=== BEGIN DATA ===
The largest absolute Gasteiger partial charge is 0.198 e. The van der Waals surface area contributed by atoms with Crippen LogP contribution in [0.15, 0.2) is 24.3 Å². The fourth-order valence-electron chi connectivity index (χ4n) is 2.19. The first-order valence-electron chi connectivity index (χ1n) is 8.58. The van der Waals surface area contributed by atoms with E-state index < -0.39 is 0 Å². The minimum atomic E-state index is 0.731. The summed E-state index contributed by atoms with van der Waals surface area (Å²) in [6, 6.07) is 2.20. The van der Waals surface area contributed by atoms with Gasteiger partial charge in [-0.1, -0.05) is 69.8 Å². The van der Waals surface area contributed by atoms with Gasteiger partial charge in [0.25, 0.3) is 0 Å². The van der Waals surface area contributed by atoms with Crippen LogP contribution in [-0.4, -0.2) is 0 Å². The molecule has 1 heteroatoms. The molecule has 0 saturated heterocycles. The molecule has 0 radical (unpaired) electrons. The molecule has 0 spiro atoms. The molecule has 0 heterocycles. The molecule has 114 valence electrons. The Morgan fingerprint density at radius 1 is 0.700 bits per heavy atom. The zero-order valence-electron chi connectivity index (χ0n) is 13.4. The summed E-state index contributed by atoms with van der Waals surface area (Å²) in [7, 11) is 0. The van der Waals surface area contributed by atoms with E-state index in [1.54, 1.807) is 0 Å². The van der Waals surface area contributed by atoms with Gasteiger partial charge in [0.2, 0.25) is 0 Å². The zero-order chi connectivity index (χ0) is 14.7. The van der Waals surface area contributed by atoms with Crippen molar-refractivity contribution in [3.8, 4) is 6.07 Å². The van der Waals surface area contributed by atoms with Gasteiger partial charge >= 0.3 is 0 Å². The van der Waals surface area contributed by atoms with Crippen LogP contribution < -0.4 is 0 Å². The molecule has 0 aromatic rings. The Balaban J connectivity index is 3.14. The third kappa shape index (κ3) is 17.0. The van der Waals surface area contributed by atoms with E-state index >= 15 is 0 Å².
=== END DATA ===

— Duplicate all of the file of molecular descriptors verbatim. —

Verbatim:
The largest absolute Gasteiger partial charge is 0.198 e. The van der Waals surface area contributed by atoms with Crippen LogP contribution in [0.15, 0.2) is 24.3 Å². The fourth-order valence-electron chi connectivity index (χ4n) is 2.19. The first-order valence-electron chi connectivity index (χ1n) is 8.58. The van der Waals surface area contributed by atoms with E-state index < -0.39 is 0 Å². The minimum atomic E-state index is 0.731. The summed E-state index contributed by atoms with van der Waals surface area (Å²) in [6, 6.07) is 2.20. The van der Waals surface area contributed by atoms with Gasteiger partial charge in [-0.1, -0.05) is 69.8 Å². The van der Waals surface area contributed by atoms with Gasteiger partial charge in [0.25, 0.3) is 0 Å². The van der Waals surface area contributed by atoms with Crippen LogP contribution in [-0.4, -0.2) is 0 Å². The molecule has 1 heteroatoms. The molecule has 0 saturated heterocycles. The molecule has 0 radical (unpaired) electrons. The molecule has 0 spiro atoms. The molecule has 0 heterocycles. The molecule has 114 valence electrons. The Morgan fingerprint density at radius 1 is 0.700 bits per heavy atom. The zero-order valence-electron chi connectivity index (χ0n) is 13.4. The summed E-state index contributed by atoms with van der Waals surface area (Å²) in [7, 11) is 0. The van der Waals surface area contributed by atoms with E-state index in [1.54, 1.807) is 0 Å². The van der Waals surface area contributed by atoms with Gasteiger partial charge in [0.2, 0.25) is 0 Å². The zero-order chi connectivity index (χ0) is 14.7. The van der Waals surface area contributed by atoms with Crippen molar-refractivity contribution in [3.8, 4) is 6.07 Å². The van der Waals surface area contributed by atoms with Gasteiger partial charge >= 0.3 is 0 Å². The van der Waals surface area contributed by atoms with Crippen LogP contribution < -0.4 is 0 Å². The molecule has 0 aromatic rings. The Balaban J connectivity index is 3.14. The third kappa shape index (κ3) is 17.0. The van der Waals surface area contributed by atoms with E-state index >= 15 is 0 Å².